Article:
[Ed Note : In a slightly longer read, Pranay Bhattacharya, a second year student of Maharashtra National Law University (MNLU) Aurangabad talks about the origins and development of the “Right to be Forgotten,”, using this as a background to critically analyze this right as present in India’s Draft Personal Data Protection Bill 2018.]
“Blessed are the forgetful, for they get the better even of their blunders.”
Practically, our whole life at present is online in this new millennium. The chilling part is, it’s going to be that way forever now! This can make anyone feel quite exposed beyond his or her limits of control, isn’t it? What does one do if something goes wrong? What if, the wrong is a mistake? Does it have to stay a mistake or is there a choice to make amends?
Protecting private data is one of the latest buzzwords around the globe. The biggest cyberspace challenge concerning lawmakers in this era of digitalization is data privacy protection. This article dissects the importance of right to be forgotten that foreshadows the rights of individuals to control their personal data without encroaching or transgressing their basic rights of freedom of speech, expression, privacy in the digital domain of social media and protection of their private data in the digital domain.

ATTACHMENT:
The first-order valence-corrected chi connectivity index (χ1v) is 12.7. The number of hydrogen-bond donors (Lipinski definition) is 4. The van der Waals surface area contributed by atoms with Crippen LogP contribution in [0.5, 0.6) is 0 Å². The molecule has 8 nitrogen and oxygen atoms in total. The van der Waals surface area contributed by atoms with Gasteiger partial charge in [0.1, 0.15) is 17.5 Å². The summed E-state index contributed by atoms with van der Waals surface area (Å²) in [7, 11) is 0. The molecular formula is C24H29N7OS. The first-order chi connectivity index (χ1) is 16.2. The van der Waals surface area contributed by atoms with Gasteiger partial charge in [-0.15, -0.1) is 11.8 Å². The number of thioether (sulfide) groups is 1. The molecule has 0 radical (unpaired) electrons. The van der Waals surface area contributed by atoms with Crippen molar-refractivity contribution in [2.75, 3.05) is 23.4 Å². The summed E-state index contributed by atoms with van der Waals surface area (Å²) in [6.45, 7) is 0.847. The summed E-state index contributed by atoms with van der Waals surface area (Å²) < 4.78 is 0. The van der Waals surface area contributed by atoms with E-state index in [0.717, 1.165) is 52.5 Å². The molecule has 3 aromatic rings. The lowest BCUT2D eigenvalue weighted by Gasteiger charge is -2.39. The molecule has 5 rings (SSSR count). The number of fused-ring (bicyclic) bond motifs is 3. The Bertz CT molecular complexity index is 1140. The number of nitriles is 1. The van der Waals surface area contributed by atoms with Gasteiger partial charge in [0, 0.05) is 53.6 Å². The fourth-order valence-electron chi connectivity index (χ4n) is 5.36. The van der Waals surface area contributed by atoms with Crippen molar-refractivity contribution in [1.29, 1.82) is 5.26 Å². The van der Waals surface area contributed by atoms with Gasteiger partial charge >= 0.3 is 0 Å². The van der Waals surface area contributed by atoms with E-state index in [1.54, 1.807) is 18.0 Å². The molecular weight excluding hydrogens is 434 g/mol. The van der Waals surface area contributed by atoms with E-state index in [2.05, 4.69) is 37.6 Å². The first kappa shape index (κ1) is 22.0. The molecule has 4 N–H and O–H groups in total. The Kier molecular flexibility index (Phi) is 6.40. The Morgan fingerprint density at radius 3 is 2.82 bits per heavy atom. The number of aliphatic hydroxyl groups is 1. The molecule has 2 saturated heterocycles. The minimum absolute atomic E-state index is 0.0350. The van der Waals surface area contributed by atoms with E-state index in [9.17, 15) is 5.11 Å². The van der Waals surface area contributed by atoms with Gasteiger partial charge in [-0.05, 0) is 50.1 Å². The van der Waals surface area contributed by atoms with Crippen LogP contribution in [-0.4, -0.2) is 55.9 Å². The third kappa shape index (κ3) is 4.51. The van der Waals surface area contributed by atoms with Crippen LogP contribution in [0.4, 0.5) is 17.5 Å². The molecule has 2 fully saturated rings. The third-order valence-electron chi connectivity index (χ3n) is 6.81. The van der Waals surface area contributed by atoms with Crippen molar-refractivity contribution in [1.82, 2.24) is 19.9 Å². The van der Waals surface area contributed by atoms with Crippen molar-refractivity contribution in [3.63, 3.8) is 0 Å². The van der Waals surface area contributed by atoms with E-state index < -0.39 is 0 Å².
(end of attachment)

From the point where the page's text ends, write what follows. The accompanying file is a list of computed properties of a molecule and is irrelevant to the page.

India’s draft Personal Data Protection Bill, 2018 (hereinafter PDPB) is a comprehensive move towards data protection, trailing in the footsteps of European Union’s General Data Protection Regulation, 2016 (hereinafter GDPR) for protection and preservation of personal data.